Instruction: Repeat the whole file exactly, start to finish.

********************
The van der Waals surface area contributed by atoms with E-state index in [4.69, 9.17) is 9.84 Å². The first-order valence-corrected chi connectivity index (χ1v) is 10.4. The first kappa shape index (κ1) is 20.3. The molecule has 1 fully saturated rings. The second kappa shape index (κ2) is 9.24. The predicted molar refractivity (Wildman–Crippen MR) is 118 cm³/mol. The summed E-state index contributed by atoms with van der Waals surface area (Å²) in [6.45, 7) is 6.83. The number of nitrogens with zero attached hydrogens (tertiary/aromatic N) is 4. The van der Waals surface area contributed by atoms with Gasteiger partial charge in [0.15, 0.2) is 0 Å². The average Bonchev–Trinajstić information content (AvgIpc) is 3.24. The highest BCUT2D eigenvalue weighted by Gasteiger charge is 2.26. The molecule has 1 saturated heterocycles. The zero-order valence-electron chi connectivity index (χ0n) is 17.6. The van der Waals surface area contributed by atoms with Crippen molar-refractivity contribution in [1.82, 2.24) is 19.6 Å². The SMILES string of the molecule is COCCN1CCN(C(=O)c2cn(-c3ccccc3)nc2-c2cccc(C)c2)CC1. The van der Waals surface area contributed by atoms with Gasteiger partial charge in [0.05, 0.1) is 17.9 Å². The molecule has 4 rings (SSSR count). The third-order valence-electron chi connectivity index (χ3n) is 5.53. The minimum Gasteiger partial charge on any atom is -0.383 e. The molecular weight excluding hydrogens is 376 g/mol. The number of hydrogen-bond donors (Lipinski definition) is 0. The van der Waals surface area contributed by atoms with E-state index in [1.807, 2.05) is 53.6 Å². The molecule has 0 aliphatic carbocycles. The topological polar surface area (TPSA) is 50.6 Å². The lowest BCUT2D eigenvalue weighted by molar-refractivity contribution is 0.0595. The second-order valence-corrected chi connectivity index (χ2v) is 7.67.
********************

The van der Waals surface area contributed by atoms with E-state index in [4.69, 9.17) is 9.84 Å². The first-order valence-corrected chi connectivity index (χ1v) is 10.4. The first kappa shape index (κ1) is 20.3. The molecule has 1 fully saturated rings. The second kappa shape index (κ2) is 9.24. The predicted molar refractivity (Wildman–Crippen MR) is 118 cm³/mol. The summed E-state index contributed by atoms with van der Waals surface area (Å²) in [6.45, 7) is 6.83. The number of nitrogens with zero attached hydrogens (tertiary/aromatic N) is 4. The van der Waals surface area contributed by atoms with Gasteiger partial charge in [0.15, 0.2) is 0 Å². The average Bonchev–Trinajstić information content (AvgIpc) is 3.24. The highest BCUT2D eigenvalue weighted by Gasteiger charge is 2.26. The molecule has 1 saturated heterocycles. The zero-order valence-electron chi connectivity index (χ0n) is 17.6. The van der Waals surface area contributed by atoms with Crippen molar-refractivity contribution in [1.82, 2.24) is 19.6 Å². The SMILES string of the molecule is COCCN1CCN(C(=O)c2cn(-c3ccccc3)nc2-c2cccc(C)c2)CC1. The van der Waals surface area contributed by atoms with Gasteiger partial charge in [0.05, 0.1) is 17.9 Å². The molecule has 4 rings (SSSR count). The third-order valence-electron chi connectivity index (χ3n) is 5.53. The minimum Gasteiger partial charge on any atom is -0.383 e. The molecular weight excluding hydrogens is 376 g/mol. The number of hydrogen-bond donors (Lipinski definition) is 0. The van der Waals surface area contributed by atoms with E-state index in [1.807, 2.05) is 53.6 Å². The molecule has 0 aliphatic carbocycles. The topological polar surface area (TPSA) is 50.6 Å². The lowest BCUT2D eigenvalue weighted by molar-refractivity contribution is 0.0595. The second-order valence-corrected chi connectivity index (χ2v) is 7.67.